Pent-up Demand

I stumbled across my investing notebook recently. Given the way the market’s been recently, I haven’t been buying or selling much. But I saw my notes for Tempur-Pedic (NYSE: TPX) and got nostalgic for the glory days of early 2009.

In late 2008 the stock market decided to evacuate its bowels all over everyone’s 401(k) statements. I thought this was a good time for buying stocks. Here was my rationale:

In times of economic downturn, people tend to forgo buying luxury goods and big ticket items. So, the stock price of Tiffany’s and Harley-Davidson tend to take a downturn.

Tempur-Pedic makes mattresses of the high-end variety, so one might expect that in an economic downturn, their stock price would suffer. The graph below shows TPX’s price over the past few years. I started looking at them in late 2008, so focus your attention on the period just to the left of the ‘Buy low’ dot.

Tempur-Pedic makes great mattresses. Mattresses are one of the most boring businesses on planet Earth. Warren Buffet likes boring businesses. I like Warren Buffet.

There are only 3 or 4 big manufacturers of mattresses on Earth and Tempur-Pedic is one of them.

In a downturn, as I said, people tend to delay the purchase of big ticket items like mattresses. So, in late 2008 we saw TPX’s stock price drop from $30+ per share just a few months earlier to under $10/share. I thought that was unfair. Tempur-Pedic is a great company. They make a great product. A good night’s sleep is not a luxury.

But in late 2008 people were treating TPX’s stock like their high-end mattresses were luxury goods. The first to rise in good times and the first to drop in bad times.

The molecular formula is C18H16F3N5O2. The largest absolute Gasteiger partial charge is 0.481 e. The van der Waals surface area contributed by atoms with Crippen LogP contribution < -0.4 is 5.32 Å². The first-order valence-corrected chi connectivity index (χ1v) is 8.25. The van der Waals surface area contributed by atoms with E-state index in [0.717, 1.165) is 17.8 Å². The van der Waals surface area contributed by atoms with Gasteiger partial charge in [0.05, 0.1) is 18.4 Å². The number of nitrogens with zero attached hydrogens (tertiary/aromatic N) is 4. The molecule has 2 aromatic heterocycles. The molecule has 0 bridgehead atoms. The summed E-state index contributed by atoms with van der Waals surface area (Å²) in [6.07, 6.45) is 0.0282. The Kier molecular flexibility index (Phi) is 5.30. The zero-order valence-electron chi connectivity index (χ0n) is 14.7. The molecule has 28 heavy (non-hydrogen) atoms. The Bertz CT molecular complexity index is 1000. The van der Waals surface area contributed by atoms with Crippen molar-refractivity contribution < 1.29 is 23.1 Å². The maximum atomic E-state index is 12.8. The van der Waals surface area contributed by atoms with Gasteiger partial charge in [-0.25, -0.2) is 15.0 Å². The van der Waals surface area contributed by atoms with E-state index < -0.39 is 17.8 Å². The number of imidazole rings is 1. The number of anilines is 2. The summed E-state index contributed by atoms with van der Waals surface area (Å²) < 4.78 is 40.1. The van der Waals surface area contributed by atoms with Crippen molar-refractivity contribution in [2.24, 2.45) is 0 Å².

I disagreed. What happens in economic downturns? People lose jobs. They sell their houses. They move.

What happens when people move? If it’s a short move, they strap their bed to the roof of the car and set off for greener pastures.

But, if it’s a long move, they buy a new mattress when they arrive at their new home. And there are only 3 or 4 big manufacturers of mattresses and Tempur-Pedic is the best among them. And many people realize that a good night’s sleep is not a luxury.

Throughout the downturn, Tempur-Pedic has been profitable. But their stock price has suffered. So, when as their stock price dropped below $10/share, and hit $7.05, I bought some.

The price fell even further in the next few weeks, to below $5, making me kick myself for buying at $7. But over the next year it rose steadily, approaching $30 again.

I sold at around $28, quadrupling my money. Had I held on a little longer, and bought at $5, I would have done even better. But I don’t have any regrets. In fact, it hurt to sell at $28. I wish I could have justified holding onto it longer. Tempur-Pedic makes great mattresses and, for a short time in the winter of 2008-2009, people treated them unfairly. But I thought that the downturn, through reduced tendency to buy and an increased tendency for people to move, would create a pent-up demand for mattresses, which would push their stock price up in the long run.

Who knows, maybe I’m completely wrong. Who knows what the future will bring for their stock price? I don’t know if they actually sold more mattresses or not. I don’t know if people actually moved more or not. Maybe I just got lucky. But I had a good run with their company and wish I could buy more at $7 a share.

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